Ford County

County Seat: Dodge City
County Size: 1099 square miles
County Checklist: 305 species

DeLorme pages 57, 58, 70, & 71

Google Map of Ford County

Best Birds: Fulvous Whistling-Duck ( ), White-throated Swift (2001 ), Violet-green Swallow (2012 ), Pyrrhuloxia (2000 )

Although the famous cowboys no longer rule the streets of Dodge City, the county seat of Ford County, the short grass sand/sage prairie in some of the untouched wild areas still give the county a western feel. In terms of birding, western species can irrupt into this southwestern Kansas county, while many eastern species reach their western ranges here. Some eastern birds simply cannot be expected at all. The central flyway is near enough to Ford County that you can reasonably expect most migratory birds typical of the state where habitat is appropriate. Most of the roadside habitat is cropland with a recent movement enlisting much of the land into wind farms. The various towns provide dots of habitat and account for much of the records and produce the best birding any given day. Playa lakes in the county can produce good birding when there is water. Most of the other surface water available in the county is on the numerous private lagoons, some quite large but impossible to bird without permission. The Arkansas River flows through the county, but there is no longer any surface water in at any time of the year. Some riparian timber and brush along the river channel on the eastern part of the county is of moderate birding interest. Highway’s 50, 56, 400, and 283 all run through the county through Dodge City, the truck capital of Kansas. Highway 54 runs through the southern part of the county.

Birding Locations: 

1 - Hain State Fishing Lake – This public fishing area does not always hold water, but when it does it can be one of the better birding locations in the county. Ducks and Shorebirds are some of the biggest attractions, but the upland birding can be good. Cassin’s Sparrows can be seen doing their display flights here in the Summer, and regardless of water levels the lake attracts large numbers of Sparrows in the winter. Violet-green Swallows were seen here in Spring 2012, and Lesser Prairie Chickens have been known to be in the area. To reach the lake from Hwy 283 and Hwy 50, travel north on Hwy 283 5.5 miles. Drive 2.5 miles east on Eagle Road. There are two dead end roads to enter on, one on each side of the lake. These roads do not loop around.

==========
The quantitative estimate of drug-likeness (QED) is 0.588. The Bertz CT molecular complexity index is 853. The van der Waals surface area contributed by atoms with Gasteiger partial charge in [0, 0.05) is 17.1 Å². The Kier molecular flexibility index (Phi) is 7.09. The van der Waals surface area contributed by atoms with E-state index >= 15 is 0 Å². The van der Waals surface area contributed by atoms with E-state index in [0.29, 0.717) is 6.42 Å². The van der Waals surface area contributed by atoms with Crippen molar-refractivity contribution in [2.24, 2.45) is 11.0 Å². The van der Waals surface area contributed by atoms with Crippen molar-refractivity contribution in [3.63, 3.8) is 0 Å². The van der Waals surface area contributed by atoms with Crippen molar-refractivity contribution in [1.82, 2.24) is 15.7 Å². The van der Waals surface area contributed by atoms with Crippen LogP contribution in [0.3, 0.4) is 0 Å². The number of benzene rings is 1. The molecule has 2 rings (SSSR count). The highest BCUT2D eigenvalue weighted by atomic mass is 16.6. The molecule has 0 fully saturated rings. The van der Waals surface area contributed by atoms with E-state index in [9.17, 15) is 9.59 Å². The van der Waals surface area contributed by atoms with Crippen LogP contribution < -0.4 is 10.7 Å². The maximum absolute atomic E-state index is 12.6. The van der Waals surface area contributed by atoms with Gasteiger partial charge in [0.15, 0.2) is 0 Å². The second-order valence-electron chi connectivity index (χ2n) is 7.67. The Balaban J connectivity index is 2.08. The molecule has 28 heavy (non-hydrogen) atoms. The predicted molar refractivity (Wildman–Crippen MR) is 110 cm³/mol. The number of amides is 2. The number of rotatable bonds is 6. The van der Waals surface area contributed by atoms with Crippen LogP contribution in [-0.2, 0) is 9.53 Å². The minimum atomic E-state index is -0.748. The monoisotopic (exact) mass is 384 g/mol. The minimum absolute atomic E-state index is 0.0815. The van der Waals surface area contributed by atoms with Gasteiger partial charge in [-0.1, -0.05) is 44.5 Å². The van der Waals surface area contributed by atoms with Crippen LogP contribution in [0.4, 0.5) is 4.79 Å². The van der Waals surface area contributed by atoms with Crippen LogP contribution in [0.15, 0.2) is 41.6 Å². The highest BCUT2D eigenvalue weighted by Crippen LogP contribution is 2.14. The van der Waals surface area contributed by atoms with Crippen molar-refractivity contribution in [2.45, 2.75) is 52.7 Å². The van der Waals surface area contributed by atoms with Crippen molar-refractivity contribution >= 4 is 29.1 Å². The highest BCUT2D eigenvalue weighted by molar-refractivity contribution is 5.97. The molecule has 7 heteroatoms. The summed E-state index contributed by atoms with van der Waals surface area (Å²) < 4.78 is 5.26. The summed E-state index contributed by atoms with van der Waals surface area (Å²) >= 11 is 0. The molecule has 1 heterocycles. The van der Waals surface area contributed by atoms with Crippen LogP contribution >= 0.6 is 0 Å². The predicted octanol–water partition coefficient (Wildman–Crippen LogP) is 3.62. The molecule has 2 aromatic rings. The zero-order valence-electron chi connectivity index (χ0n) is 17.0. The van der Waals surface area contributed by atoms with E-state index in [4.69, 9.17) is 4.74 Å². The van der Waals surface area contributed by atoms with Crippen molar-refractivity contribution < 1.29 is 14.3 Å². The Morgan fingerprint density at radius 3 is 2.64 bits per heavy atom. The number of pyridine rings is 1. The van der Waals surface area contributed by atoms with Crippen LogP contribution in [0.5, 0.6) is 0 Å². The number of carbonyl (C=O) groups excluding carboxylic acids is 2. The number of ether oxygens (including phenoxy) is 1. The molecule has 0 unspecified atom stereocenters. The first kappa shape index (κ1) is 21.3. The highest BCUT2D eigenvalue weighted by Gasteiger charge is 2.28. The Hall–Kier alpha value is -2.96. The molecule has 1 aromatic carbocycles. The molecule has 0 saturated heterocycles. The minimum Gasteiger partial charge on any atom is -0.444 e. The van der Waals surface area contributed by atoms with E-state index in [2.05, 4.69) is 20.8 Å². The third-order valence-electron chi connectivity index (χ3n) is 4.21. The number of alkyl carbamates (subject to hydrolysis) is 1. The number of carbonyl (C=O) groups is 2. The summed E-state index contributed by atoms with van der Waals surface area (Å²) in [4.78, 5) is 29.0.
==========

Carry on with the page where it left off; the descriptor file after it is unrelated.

DeLorme: 57, F9

2 - Ford County State Fishing Lake – This other public fishing lake has water most of the time, but doesn’t have the same cachet to water birds as Hain Lake. Nonetheless, recent dry years have created vast shorebird habitat that has produced solid birding throughout Fall 2012. The far upper end of the lake has become an overgrown grassy area, but a hike through the tall grasses here is worthwhile because the volume of sparrows and warblers is impressive in the fall. Other than scanning the lake, the public land has several miles of trails. Most simply loop around the grasses for the dirt bike crowd, but several traverse some of the best publically accessible timber in the county. To reach these trails, in the park drive to the far southern end and park at the dead end loop, and begin hiking from there. Parking is also available along 116th St a half mile south of Garnett. An impressive list of migrant and resident passerines has been encountered here, and this is arguably one of the best spots in the county for passerine birding. Typically the edge birding is better here, but you can hike as much as you’d like. Be alert for poison ivy if you venture deep into the Cottonwoods. To reach the lake from Dodge City, travel north on 14th St and turn west on Garnett Road. The lake entrance is in 6 miles, after slightly turning just south onto 116h St. You can also reach the lake via Hwy 283 3 miles north of Hwy 50 and going west 1 mile at Garnett.

DeLorme: 57, G9

3 - Dodge City – The acclaimed “Queen of the Cowtowns” is a large green space on the windy High Plains of southwestern Kansas. High numbers of Mississippi Kites spend the summer here, and the fall migration of this species can be spectacular. Some of the more unusual Ford County records, such as Yellow-throated Warbler, Scarlet Tanager, Pinyon Jay, and Cassin’s Finch have all occurred in residential yards over the years. Although none of these events are predictable, a few select spots in town may give you the best chance for good birds.

DeLorme: 57, G8

4 - Chilton Park – Located on Manor Drive just north of Comanche, this park allows you to walk around some nice trees in town on a disc golf course. It has a tendency of catching migrant passerines and is home to tough-to-get Northern Cardinals and Carolina Wrens that are on some of the limits if their ranges here. Be alert for White-winged Doves flying overhead.